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Lillooet LRMP still a work in progress


There are four tentative land use maps for the Lillooet LRMP currently before the government and all, except one, call for the reduction of the South Chilcotin Mountains Provincial Park.

The four focus maps were created after getting input from the various area stakeholders.

They were asked: "What would the package of protected areas look like if ... greater emphasis was placed on the following values:

• Biogeoclimatic Representation and Wildlife

• Forestry

• Mining

• Tourism

The tourism map is the only one where the boundaries of the controversial park do not shrink. In fact, they get larger under that scenario.

Stan Hagen, minister of sustainable resource management, was in Lillooet on Monday, March 18 meeting with stakeholders but he could not comment on the details of the focus maps.

"I haven't looked at them because I don't want to prejudge them, but certainly the staff has done a lot of work on them," said Hagen.

He does not want to look at the maps because he may have to make the final decision about the future of land use in the area if the stakeholders fail to reach a consensus.

"Sometime in the spring we'll be looking at whether or not we have a decision or whether I'll have to make a decision," he said.

"I want to give all of the groups a chance to come to a consensus."

An online summary report on the discussions thus far shows there are still diverse opinions over the areas that should be protected in the LRMP.

Reaching a consensus on land use in Lillooet has been very difficult in the past.

It has been more than five years now that the debate over this area has dragged on. Under the NDP the Lillooet LRMP was unable to achieve consensus and, as a result of the impasse, the table presented two land use options to the government.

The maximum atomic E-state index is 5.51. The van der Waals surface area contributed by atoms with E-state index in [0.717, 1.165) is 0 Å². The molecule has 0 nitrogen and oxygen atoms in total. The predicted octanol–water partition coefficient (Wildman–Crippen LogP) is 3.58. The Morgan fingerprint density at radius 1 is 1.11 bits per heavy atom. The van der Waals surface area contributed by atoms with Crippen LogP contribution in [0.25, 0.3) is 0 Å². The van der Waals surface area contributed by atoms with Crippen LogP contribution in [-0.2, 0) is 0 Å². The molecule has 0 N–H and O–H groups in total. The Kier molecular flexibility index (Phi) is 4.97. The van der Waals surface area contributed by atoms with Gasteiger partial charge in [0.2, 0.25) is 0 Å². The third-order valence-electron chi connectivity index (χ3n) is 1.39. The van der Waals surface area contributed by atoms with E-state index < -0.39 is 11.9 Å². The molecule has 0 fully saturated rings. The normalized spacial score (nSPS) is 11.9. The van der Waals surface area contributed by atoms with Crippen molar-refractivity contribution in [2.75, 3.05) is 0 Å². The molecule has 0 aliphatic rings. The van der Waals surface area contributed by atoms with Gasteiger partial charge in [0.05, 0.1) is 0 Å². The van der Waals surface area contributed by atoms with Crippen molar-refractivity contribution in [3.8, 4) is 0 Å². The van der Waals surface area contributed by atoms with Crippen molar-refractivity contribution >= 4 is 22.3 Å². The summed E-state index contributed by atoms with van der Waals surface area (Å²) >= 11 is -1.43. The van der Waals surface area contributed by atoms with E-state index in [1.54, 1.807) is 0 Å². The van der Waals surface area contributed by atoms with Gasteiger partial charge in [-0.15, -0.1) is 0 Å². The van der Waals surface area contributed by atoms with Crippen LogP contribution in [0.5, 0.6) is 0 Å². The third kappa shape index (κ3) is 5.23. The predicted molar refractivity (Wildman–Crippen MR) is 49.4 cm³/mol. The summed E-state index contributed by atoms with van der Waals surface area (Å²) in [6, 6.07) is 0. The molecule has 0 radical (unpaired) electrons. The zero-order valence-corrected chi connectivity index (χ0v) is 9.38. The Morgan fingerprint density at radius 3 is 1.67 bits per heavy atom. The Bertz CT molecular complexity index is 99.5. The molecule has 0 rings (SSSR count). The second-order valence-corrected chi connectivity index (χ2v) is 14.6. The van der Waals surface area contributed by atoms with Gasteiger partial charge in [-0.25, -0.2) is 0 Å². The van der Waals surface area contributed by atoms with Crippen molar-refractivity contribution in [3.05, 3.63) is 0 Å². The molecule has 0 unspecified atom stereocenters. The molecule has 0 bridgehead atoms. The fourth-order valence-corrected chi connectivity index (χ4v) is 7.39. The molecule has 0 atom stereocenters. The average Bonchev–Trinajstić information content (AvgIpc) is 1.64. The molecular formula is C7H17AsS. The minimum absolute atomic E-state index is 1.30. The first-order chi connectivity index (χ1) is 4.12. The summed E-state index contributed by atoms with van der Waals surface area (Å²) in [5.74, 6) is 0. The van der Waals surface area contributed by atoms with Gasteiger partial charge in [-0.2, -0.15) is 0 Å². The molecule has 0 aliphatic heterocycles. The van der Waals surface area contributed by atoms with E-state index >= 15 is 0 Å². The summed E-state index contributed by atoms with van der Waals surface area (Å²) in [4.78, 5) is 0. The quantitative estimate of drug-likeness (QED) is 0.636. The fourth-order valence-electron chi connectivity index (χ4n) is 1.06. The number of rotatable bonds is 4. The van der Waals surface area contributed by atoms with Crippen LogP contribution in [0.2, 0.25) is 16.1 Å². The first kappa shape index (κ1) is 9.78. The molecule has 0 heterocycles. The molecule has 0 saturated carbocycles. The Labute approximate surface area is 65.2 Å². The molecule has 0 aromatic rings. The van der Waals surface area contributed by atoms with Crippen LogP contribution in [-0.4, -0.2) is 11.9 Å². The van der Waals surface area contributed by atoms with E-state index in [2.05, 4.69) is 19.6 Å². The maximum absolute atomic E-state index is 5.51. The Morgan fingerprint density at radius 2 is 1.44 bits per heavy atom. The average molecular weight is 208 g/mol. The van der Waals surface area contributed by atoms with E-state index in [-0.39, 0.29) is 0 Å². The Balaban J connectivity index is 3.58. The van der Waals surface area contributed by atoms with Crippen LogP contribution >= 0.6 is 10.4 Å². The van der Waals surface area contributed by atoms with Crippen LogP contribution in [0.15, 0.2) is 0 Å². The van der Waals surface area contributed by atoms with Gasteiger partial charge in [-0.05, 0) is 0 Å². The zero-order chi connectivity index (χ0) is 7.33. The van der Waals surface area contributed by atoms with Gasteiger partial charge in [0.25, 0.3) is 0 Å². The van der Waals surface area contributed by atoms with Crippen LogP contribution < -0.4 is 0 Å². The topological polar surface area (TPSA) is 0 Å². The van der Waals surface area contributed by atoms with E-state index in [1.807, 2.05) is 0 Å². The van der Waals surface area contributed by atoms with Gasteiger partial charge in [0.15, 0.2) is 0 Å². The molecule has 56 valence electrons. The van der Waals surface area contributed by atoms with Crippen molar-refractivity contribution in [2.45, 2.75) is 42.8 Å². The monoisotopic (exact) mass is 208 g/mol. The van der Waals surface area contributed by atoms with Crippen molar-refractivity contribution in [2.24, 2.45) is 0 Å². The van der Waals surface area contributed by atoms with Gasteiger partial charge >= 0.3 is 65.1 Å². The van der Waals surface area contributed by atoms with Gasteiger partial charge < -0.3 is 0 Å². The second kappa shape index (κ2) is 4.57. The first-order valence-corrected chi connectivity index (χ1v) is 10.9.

The government chose the "conservation" option over the "resource" option in March 2001, essentially creating the current boundaries of the provincial park, making it 72,000 hectares.

The South Chilcotin Park is a hot spot in the Lillooet LRMP, a place with ancient forests and diverse wildlife, as well as opportunities for mining and forestry.

Environmental and conservation groups were very pleased with last year’s decision, but other groups at the LRMP table felt their interests weren't given due consideration.

Over the past few months, since the Liberals decided to reopen the Lillooet LRMP, the process to reach a decision has been revamped.

"This whole process we've changed to make it open and transparent so that people can actually see what's going on and know what's happening to their lives," said Hagen.

Last month the government gave the public the chance to comment on the process though a Web site. They are currently compiling the information that was gathered from about 160 online users.

The focus maps are another new tool to help the public. The maps are not intended to be final options, said Hagen. Rather, they are a new way of recording information.

The maps are available online at

"It's really so that people can look at an area and understand what areas are being suggested as far as the logging or mining perspective or what is being suggested as far as the conservation perspective," said Hagen.

"Instead of trying to read it on a paragraph, you can actually see it on a map."

At Monday's meeting Hagen met with the mining, forestry, tourism, conservation, recreation and community sectors as well as local government and First Nations.

Each group had roughly one hour each in which to bend the minister's ear.

"I felt (it) was a very productive day and a very worthwhile day so I'm glad I did it," said Hagen.

The LRMP is currently in the second draft stage. All replies must be handed in to ministry staff by March 28 and there will also be more meetings among First Nations and staff.

"We're trying to see if we can find a consensus that wasn't there before," he said.

The ministry is also in the process of conducting a preliminary Socio-Economic and Environment Assessment around the four focus map scenarios to develop an understanding of the differing level of benefits and impacts associated with each.

Of the Lillooet LRMP process Hagen said: "It's what we call a work in progress."